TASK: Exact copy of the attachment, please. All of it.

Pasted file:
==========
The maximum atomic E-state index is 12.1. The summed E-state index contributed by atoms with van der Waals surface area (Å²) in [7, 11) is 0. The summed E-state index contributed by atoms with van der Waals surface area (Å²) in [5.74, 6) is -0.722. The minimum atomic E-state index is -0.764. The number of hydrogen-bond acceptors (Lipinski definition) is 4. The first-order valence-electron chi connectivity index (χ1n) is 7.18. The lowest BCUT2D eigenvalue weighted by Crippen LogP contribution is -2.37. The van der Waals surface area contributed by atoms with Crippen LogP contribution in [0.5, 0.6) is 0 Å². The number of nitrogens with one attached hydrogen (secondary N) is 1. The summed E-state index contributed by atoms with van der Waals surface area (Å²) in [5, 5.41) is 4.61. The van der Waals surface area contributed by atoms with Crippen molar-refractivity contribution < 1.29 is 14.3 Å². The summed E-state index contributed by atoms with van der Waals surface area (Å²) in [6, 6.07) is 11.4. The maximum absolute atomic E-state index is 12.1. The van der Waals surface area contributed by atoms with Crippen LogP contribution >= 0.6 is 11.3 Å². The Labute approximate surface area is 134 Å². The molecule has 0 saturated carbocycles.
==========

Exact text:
The maximum atomic E-state index is 12.1. The summed E-state index contributed by atoms with van der Waals surface area (Å²) in [7, 11) is 0. The summed E-state index contributed by atoms with van der Waals surface area (Å²) in [5.74, 6) is -0.722. The minimum atomic E-state index is -0.764. The number of hydrogen-bond acceptors (Lipinski definition) is 4. The first-order valence-electron chi connectivity index (χ1n) is 7.18. The lowest BCUT2D eigenvalue weighted by Crippen LogP contribution is -2.37. The van der Waals surface area contributed by atoms with Crippen LogP contribution in [0.5, 0.6) is 0 Å². The number of nitrogens with one attached hydrogen (secondary N) is 1. The summed E-state index contributed by atoms with van der Waals surface area (Å²) in [5, 5.41) is 4.61. The van der Waals surface area contributed by atoms with Crippen molar-refractivity contribution < 1.29 is 14.3 Å². The summed E-state index contributed by atoms with van der Waals surface area (Å²) in [6, 6.07) is 11.4. The maximum absolute atomic E-state index is 12.1. The van der Waals surface area contributed by atoms with Crippen LogP contribution >= 0.6 is 11.3 Å². The Labute approximate surface area is 134 Å². The molecule has 0 saturated carbocycles.